February: some notes
by Jeff Oaks
In my world it is now midterm, and I’m breathing easy this time around. Next year’s schedules are in and done, and though they’ll undoubtedly have to be tweaked as things change, the whole of next year’s classes have been imagined. It’s a grand gesture toward the future. I’ve submitted a book I never imagined I’d write to an editor who’s interested. I’m caught up on papers and grading, where I’d been stalled for the last few weeks, caught up on my duties on a couple of university committees where I’m expected to say informed things, and even the smaller things–a letter of recommendation, a long overdue comment on some poems a former student sent me. Even our taxes have been submitted, our returns deposited and already spent, clearing a couple of credit cards. I feel like I can talk again to people again, without checking my phone all the time. I feel a kind of lightness I haven’t felt in a while.
Some of this is due to an unusually warm February, full of sunshine and warmth. February is usually my least favorite month, the month I hunch into, the month I simply “endure” until our Spring Break in early March. I thought this was going to be the year I’d have to replace our furnace and water heater, but neither of them got so tested by winter that they broke down. I can put off that expense a little longer, which makes me breathe a little easier, too.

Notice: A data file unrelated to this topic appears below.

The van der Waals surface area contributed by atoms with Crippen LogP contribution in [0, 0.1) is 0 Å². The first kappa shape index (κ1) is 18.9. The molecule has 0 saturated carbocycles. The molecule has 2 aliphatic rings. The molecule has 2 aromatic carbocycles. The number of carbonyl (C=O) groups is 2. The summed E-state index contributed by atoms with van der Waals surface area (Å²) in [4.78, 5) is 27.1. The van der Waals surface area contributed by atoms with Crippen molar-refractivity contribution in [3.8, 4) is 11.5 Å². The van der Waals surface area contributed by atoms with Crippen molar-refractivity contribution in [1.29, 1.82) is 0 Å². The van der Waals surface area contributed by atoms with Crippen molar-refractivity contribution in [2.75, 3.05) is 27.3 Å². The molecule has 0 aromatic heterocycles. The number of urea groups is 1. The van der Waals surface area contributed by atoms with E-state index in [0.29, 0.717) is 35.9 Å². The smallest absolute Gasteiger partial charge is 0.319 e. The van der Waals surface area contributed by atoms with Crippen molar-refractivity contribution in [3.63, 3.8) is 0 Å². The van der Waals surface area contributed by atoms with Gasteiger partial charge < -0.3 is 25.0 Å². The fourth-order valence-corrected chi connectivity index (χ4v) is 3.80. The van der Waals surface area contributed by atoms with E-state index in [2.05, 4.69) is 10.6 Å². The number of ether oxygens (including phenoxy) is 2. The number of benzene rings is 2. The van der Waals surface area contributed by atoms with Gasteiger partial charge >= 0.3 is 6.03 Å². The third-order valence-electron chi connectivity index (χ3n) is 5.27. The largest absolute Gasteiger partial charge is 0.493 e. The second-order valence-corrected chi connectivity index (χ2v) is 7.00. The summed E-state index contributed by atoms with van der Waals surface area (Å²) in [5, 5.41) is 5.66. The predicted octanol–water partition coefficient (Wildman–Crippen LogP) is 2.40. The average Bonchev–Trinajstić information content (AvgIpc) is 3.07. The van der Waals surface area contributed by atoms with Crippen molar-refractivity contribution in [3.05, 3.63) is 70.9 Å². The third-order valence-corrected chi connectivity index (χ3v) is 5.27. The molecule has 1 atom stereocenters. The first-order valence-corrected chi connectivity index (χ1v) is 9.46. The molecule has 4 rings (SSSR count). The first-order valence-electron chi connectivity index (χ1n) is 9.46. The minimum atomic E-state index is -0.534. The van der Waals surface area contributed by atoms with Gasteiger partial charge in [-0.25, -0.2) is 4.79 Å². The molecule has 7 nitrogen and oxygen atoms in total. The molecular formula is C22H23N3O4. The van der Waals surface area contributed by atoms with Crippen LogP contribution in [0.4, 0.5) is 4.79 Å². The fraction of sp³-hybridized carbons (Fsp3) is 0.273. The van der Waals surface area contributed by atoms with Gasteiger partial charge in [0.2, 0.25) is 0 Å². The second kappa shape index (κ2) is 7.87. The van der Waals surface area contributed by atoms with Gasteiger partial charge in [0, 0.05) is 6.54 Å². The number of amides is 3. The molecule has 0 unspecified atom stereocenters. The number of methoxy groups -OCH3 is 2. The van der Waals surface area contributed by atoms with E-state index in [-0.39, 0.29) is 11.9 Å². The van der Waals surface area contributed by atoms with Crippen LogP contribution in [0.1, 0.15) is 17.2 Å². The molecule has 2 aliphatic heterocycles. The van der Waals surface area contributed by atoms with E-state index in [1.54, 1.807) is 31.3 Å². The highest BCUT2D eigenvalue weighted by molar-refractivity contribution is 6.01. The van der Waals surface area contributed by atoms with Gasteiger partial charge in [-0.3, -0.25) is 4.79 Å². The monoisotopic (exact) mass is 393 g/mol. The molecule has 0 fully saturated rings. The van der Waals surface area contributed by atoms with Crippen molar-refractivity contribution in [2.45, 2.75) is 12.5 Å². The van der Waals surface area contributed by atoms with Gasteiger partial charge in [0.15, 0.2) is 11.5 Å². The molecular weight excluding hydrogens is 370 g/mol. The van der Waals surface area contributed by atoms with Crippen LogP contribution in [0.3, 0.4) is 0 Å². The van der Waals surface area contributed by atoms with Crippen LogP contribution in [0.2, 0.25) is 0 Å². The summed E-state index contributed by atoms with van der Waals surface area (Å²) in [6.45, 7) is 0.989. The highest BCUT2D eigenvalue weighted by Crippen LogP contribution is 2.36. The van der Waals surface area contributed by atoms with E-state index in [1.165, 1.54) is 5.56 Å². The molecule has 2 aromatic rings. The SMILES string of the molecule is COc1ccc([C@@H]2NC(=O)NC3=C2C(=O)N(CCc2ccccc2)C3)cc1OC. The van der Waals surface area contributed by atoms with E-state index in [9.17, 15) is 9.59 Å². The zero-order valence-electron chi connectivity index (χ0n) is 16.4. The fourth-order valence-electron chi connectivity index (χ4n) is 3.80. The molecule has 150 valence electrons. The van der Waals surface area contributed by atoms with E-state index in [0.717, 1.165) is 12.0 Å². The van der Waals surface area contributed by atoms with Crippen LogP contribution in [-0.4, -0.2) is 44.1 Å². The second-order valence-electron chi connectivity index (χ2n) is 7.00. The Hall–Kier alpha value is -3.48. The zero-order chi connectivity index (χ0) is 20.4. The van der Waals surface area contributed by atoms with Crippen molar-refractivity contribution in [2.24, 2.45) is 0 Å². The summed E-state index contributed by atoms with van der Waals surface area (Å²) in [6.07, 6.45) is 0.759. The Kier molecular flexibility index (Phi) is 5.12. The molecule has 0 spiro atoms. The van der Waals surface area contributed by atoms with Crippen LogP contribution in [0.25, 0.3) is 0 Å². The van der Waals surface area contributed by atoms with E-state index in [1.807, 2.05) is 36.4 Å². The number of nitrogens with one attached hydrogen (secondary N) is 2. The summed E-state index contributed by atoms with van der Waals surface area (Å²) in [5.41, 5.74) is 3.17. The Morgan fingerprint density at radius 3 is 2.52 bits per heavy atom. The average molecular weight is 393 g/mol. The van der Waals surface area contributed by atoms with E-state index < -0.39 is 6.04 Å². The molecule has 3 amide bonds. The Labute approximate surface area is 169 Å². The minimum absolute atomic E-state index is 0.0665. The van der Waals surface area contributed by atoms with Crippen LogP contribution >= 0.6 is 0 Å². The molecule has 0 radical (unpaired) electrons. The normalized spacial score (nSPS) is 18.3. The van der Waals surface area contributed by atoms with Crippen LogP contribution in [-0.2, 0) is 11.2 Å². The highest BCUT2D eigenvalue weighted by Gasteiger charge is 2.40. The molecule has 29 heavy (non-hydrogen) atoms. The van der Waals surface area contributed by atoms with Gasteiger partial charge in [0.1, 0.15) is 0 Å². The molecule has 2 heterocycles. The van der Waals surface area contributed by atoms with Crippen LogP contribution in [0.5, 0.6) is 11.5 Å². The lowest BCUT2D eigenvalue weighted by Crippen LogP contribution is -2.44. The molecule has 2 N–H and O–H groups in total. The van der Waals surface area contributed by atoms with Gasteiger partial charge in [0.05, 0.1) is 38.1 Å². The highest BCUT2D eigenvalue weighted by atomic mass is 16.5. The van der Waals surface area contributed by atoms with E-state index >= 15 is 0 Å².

There’s a bright sunshine flooding the cafe windows right now. It seems like a good world, even if the political world is impossible to speak of rationally. There is such fire and smoke coming off of every politician that it’s hard to know who is serious, who’s merely political, who is a fiction, who is a monster. The factions grow more absurd every day. Everyone is electable, I guess, in that every single cracked pot of a politician has his or her constituency, and his or her billionaire willing to back him or her up. Please choose between the Scylla and Charybdis or Gandalf or Xena. The sunlight gives me enough hope to wait, to be patient, to pay attention.
Meanwhile, the poets and novelists and essayists are working hard to address issues, to say things. A few of them get heard, given awards, disappear, are replaced by others. The artists are making statements and “organizing encounters” between Isms, trying to do good work, important work, vital work. Beautiful books are appearing. New installations, paintings, music, words, dances. There is hope. I’ve started lately collecting images on my tumblr account because I get so tired of words being drained of meaning by politicians and commentators on television whose real loyalty is to entertainment. I’ve been spending more and more time trying to sit and not speak, sketch in my iPad, write longhand in my journal. I hope to have something to say soon.